Data growth is related to Moore’s law. As computers get faster and more powerful, we are using them to process more data in more complex applications. Traditional sources such as ERP systems are processing more transactions as our organizations grow. Newer sources such as web browsing activity, mobile devices, and social media are creating data sets that are orders of magnitude larger than what we’ve dealt with in the past.
We call these large scale data sets “big data.” Large organizations have always had to deal with big data, but the boundaries that define big data have expanded with the raw power of computers. The quantity of data you have to deal with only becomes a problem when it becomes difficult to work within your existing systems environment. For some organizations, this could be as small as 100s of gigabytes. For larger, more experienced organizations, the cross-over point is more in the tens of terabytes.
The term big data is a major buzzword in IT today precisely because big data holds the potential for big value. However, your ability to extract value from large data sets in your transaction systems and social media interactions is predicated on your ability to actually manage the data. Companies such as Google and Yahoo! have helped pioneer new technologies such as MapReduce and Hadoop to help deal with the massive quantities of unstructured data they collect. At the same time, mainstream technologies for dealing with more structured big data sets, such as massively parallel processing (MPP) systems and column store databases, are experiencing significant growth.
The common big data challenge in most organizations is to figure out how to make the large-scale volume of transactions in their corporate systems available and usable in an analytic environment. Dealing with newer sources of data, such as social networking, is important, but it is not the number-one problem in most companies today.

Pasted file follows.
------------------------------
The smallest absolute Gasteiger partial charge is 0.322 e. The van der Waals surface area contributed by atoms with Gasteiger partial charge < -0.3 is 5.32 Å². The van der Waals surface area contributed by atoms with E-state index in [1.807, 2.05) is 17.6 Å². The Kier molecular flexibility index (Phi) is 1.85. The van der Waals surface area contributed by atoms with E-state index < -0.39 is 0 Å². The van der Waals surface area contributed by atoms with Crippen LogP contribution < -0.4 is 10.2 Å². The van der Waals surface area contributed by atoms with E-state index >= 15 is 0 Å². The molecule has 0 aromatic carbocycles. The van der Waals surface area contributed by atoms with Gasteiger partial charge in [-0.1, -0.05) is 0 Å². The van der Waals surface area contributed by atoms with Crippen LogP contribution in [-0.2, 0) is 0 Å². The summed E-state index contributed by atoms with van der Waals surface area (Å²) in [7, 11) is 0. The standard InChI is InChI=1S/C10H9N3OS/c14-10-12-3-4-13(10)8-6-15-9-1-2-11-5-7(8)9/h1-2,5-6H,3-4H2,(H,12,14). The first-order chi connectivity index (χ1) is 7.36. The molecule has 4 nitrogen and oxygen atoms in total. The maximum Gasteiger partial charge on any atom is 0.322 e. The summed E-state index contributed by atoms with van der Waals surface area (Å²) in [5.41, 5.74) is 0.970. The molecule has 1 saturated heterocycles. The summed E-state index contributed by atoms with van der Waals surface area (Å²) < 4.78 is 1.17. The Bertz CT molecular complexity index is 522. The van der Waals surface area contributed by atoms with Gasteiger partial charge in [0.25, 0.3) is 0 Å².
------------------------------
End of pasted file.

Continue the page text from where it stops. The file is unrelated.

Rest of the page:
In this section we begin with a brief exploration of the strengths and limits of single-server systems when it comes to big data. We then dig into the MPP approach and explore the Parallel Data Warehouse system architecture.
Most of the “servers” you work with are single servers with shared resources. Each CPU core can work with any section of memory or disk, and all memory and disk is available to each core. This all-in-one architecture is known as symmetric multi processing (SMP). As shown in Figure 6, the CPU cores connect to the memory and disk via a system bus. This shared connection supports high speed inter-process communication, memory, and data sharing, and is easier to manage because it is a single physical unit.
Figure 6: SMP architecture
However, SMP systems have a limit when it comes to big data; they can scale only to the point where their system bus gets overloaded. Too many CPUs making simultaneous requests for data on the system bus creates a traffic jam. As usage grows, the system bus becomes a bottleneck and limits the total amount of processing that can take place on an SMP system. There are ways to mitigate this contention by creating localized subsets of CPUs and memory, but this only extends the limit.
One time-tested strategy for handling large amounts of data is to avoid this bottleneck by distributing data and processing across many servers, or nodes, each of which has its own memory and disk so they can share the workload. This approach, known as massively parallel processing (MPP), has been around for several decades and is the basis for many of the largest super computers in existence today. Due to their high cost and complexity, MPP systems have historically been used by the largest companies and governmental organizations.
This massively parallel architecture lies at the heart of Microsoft’s Parallel Data Warehouse system. Parallel Data Warehouse is a Microsoft SQL Server product designed to scale data warehouses from tens to hundreds of terabytes of data. It delivers the MPP architecture using an “appliance” model, providing preconfigured, optimized commodity hardware and software and a single point of support.
Figure 7 shows an abbreviated architecture for a SQL Server PDW MPP system. A user query request would come into the control node, which breaks the SQL into multiple parallel operations and distributes them out to the compute nodes where the actual data resides. A special module called Data Movement Services coordinates any needed data movement among nodes taking place between and handles any functions that need to be resolved centrally. When the compute nodes are finished, the control node handles post-processing and re-integration of results sets for delivery back to the users.